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Doesn't Like Men?

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  • My horse doesnt like men
  • Horse that doesn't like men

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    02-23-2012, 03:43 PM
  #11
Foal
I'm having a similar problem with my horse, Toothless, and the BO's son who does the feeding there, except T tries to push him around when he feeds him and even kicked out at him yesterday. T just doesn't respect him at all.

In the last couple of weeks I have been working on some round pen training, Clinton Anderson style and T is really doing very well with it. Someone has definitely worked with him in this or a similar style before and he is very responsive to the cues. I asked the BO's son to watch me work T in the round pen today as I explained what I was doing. I told the him to carry the stick I use and drive T away when he comes into his field to feed and keep moving him off until he is ready to let him come in and eat. Hopefully that will help, T is a big boy and I don't want him to hurt anyone.

His manners are great with everyone else and he is fine for the vet and farrier who are both men, so in my case I'm chalking it up to "something" about the BO's son that my horse just plain doesn't like.
     
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    02-23-2012, 04:04 PM
  #12
Started
This is a regular topic - 'my horse doesn't like men'.

One reason in the UK could be that they don't get to meet with many.

However whenever I see the statement I ask myself how exactly the horse knew the man was a man.
Was it the smell of his breath
The design of his clothes.
The length of his hair
Or his beard.

I've heard women with deep voices and men with high voices.
I've heard men talk soft and I've heard women shout
I've seen men with hairy hands and women with callouses.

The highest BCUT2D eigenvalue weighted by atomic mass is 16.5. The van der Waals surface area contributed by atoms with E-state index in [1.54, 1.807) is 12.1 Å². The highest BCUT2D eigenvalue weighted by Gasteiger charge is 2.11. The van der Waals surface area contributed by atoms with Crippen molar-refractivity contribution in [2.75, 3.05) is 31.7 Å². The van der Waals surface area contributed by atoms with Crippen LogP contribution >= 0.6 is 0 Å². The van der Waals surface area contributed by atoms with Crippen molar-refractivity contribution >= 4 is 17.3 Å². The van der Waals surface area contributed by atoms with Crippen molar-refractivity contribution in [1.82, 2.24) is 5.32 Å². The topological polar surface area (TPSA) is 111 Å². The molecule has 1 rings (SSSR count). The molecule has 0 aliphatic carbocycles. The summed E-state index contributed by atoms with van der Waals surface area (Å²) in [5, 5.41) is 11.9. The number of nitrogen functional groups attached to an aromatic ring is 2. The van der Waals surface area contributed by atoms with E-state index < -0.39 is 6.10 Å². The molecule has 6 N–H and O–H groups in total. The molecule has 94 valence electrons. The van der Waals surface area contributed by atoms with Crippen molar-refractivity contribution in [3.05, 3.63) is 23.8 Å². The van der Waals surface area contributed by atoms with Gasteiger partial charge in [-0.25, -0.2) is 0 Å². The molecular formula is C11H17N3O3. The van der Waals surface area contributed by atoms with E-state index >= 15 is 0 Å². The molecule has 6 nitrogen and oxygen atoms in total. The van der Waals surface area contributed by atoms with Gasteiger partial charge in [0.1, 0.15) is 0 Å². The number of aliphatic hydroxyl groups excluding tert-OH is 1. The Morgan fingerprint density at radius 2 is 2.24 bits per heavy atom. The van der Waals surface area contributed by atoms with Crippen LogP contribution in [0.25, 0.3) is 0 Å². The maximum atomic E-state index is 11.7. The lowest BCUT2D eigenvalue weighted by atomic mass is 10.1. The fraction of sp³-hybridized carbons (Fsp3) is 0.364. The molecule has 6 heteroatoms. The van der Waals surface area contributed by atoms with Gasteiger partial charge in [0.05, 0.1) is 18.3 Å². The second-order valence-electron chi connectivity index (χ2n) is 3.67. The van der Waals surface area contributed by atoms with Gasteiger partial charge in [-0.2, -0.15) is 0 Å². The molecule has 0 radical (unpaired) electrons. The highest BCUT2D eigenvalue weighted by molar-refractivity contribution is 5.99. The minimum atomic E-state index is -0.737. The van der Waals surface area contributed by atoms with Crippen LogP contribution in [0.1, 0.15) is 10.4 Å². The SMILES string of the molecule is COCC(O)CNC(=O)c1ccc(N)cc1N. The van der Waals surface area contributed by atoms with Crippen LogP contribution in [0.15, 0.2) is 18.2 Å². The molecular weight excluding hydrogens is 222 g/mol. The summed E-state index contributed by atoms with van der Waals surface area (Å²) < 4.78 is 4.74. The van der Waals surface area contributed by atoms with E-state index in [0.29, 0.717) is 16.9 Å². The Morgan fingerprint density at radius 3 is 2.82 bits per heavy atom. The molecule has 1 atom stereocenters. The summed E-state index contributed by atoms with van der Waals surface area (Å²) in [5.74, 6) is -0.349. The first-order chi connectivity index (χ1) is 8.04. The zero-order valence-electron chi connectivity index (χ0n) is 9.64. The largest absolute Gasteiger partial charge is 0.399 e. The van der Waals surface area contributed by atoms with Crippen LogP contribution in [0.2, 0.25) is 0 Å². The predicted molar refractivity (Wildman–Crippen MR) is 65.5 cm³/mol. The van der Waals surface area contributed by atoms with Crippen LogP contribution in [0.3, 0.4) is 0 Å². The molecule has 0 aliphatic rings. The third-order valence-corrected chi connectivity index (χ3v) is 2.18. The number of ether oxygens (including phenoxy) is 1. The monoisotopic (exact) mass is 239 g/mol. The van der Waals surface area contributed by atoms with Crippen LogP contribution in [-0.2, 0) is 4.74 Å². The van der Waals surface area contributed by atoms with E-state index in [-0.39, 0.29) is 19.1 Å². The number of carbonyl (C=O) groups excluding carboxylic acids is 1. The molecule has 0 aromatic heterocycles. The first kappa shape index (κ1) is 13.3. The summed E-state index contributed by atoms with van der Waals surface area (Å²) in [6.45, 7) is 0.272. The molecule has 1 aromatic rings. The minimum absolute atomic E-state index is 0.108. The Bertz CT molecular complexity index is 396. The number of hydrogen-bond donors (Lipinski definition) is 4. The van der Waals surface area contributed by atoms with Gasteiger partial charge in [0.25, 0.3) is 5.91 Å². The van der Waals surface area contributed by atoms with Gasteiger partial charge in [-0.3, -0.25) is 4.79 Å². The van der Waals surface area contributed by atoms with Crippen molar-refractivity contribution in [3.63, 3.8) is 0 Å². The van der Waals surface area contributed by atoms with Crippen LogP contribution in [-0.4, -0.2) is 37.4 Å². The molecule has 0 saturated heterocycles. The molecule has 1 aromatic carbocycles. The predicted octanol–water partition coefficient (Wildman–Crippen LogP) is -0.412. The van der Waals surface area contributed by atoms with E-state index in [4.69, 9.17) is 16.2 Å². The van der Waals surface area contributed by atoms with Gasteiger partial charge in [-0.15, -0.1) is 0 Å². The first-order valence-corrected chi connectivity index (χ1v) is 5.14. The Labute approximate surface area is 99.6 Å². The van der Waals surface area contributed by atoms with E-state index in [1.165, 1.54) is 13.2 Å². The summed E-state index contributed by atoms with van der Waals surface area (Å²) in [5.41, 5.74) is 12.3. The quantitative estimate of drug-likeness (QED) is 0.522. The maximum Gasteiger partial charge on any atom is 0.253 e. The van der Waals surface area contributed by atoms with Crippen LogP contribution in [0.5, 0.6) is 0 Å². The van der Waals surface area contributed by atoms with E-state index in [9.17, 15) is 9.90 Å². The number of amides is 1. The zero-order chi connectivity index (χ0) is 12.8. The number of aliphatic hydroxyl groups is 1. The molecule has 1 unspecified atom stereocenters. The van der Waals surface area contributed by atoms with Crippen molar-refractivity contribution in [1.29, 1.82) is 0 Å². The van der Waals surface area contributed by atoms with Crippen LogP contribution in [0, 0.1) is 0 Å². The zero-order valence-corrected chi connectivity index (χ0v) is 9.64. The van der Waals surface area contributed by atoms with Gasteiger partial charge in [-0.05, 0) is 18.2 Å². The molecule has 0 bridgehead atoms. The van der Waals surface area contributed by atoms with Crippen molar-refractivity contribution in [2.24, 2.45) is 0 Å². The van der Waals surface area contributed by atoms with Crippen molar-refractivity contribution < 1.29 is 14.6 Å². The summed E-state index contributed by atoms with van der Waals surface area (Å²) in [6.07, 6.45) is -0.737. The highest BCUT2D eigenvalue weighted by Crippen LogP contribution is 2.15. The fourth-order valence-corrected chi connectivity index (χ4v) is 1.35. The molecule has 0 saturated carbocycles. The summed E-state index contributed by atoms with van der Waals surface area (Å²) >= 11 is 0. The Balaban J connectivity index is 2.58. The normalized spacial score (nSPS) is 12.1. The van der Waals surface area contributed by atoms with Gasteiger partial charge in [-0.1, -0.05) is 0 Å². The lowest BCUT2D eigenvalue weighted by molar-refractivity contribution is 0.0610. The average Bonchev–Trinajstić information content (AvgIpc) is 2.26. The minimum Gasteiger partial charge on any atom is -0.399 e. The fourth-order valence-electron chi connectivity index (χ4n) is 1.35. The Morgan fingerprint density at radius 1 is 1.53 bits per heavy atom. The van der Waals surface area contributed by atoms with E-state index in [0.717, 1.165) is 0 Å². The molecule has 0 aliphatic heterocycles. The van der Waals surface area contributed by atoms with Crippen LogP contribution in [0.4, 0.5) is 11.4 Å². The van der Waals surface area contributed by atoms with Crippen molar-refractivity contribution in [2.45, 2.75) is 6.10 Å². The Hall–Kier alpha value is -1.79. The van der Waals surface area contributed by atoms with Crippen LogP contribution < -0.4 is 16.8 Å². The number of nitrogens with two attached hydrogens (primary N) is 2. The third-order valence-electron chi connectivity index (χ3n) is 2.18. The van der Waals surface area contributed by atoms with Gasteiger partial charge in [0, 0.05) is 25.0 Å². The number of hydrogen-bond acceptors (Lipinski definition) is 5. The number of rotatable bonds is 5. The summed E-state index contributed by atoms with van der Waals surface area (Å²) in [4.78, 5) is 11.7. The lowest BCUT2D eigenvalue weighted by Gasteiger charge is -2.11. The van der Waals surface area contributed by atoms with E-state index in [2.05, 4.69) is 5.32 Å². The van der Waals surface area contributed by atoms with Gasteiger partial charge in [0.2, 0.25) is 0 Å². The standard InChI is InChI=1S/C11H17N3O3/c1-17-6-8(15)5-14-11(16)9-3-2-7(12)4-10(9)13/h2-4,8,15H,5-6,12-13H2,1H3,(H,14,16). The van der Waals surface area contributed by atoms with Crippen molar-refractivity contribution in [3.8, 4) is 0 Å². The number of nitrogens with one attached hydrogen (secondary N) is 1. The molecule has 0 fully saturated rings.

And most women working around horses usually wear jeans which button up
or have a zip. They are very similar to mens jeans - give or take an
allowance for the hips

DO you think the problem could be with the man's after shave?
mystykat likes this.
     
    02-23-2012, 05:11 PM
  #13
Foal
We went through it too. Our QH rescue absolutely avoided all men. She would charge them or just run away and not go near any male. My daughter, myself, MIL and GF's all had no problem with her. We found out that she was beat quite a bit by her previous owners (male). It took some time, but she came around and finally realized that all men are not bad and want to hurt her. My hubby rides her all the time now. Took almost a year of having various differnt males just spending time with her. Hope this helps.
     
    02-23-2012, 05:52 PM
  #14
Foal
My guess is in his approach to catching your horse. If he has a lot to do he is probably trying to hurry. Horses are more in tune with an individuals body language than they are with a gender.
ReiningGirl likes this.
     
    02-23-2012, 06:29 PM
  #15
Foal
You said your horse was originally feral? It may have something to do with the way he was captured from the wild. If he was rounded up by men, handled by them, etc in the very first moments of human interaction, it could have been a mental shock that stayed with him. Perhaps the manner in which the man goes to catch your horse (if he's busy I'm assuming he hurries, which is what a round up of wild horses can become - hurry to get them in a pen, tag them, separate them, etc) brings back some of that old fear??

I like the suggestions of just having a guy hang out with you and your horse. Positive experiences will eventually trump the negative one that started all this. Good luck!